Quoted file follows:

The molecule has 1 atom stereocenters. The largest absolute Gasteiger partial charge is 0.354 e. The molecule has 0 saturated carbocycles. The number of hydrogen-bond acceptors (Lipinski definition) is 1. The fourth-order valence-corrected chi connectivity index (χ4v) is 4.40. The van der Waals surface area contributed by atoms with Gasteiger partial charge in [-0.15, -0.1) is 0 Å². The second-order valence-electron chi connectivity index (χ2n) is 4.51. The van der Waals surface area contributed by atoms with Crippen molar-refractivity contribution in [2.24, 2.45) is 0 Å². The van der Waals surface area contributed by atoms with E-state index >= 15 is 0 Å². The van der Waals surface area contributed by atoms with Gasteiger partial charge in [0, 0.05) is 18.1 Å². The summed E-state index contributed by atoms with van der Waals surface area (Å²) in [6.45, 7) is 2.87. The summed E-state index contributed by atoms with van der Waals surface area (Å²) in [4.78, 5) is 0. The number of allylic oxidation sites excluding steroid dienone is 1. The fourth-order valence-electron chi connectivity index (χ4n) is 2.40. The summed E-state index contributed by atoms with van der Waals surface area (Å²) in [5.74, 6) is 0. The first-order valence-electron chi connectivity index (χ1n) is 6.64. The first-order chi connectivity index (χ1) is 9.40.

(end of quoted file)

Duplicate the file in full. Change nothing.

The molecule has 1 atom stereocenters. The largest absolute Gasteiger partial charge is 0.354 e. The molecule has 0 saturated carbocycles. The number of hydrogen-bond acceptors (Lipinski definition) is 1. The fourth-order valence-corrected chi connectivity index (χ4v) is 4.40. The van der Waals surface area contributed by atoms with Gasteiger partial charge in [-0.15, -0.1) is 0 Å². The second-order valence-electron chi connectivity index (χ2n) is 4.51. The van der Waals surface area contributed by atoms with Crippen molar-refractivity contribution in [2.24, 2.45) is 0 Å². The van der Waals surface area contributed by atoms with E-state index >= 15 is 0 Å². The van der Waals surface area contributed by atoms with Gasteiger partial charge in [0, 0.05) is 18.1 Å². The summed E-state index contributed by atoms with van der Waals surface area (Å²) in [6.45, 7) is 2.87. The summed E-state index contributed by atoms with van der Waals surface area (Å²) in [4.78, 5) is 0. The number of allylic oxidation sites excluding steroid dienone is 1. The fourth-order valence-electron chi connectivity index (χ4n) is 2.40. The summed E-state index contributed by atoms with van der Waals surface area (Å²) in [5.74, 6) is 0. The first-order valence-electron chi connectivity index (χ1n) is 6.64. The first-order chi connectivity index (χ1) is 9.40.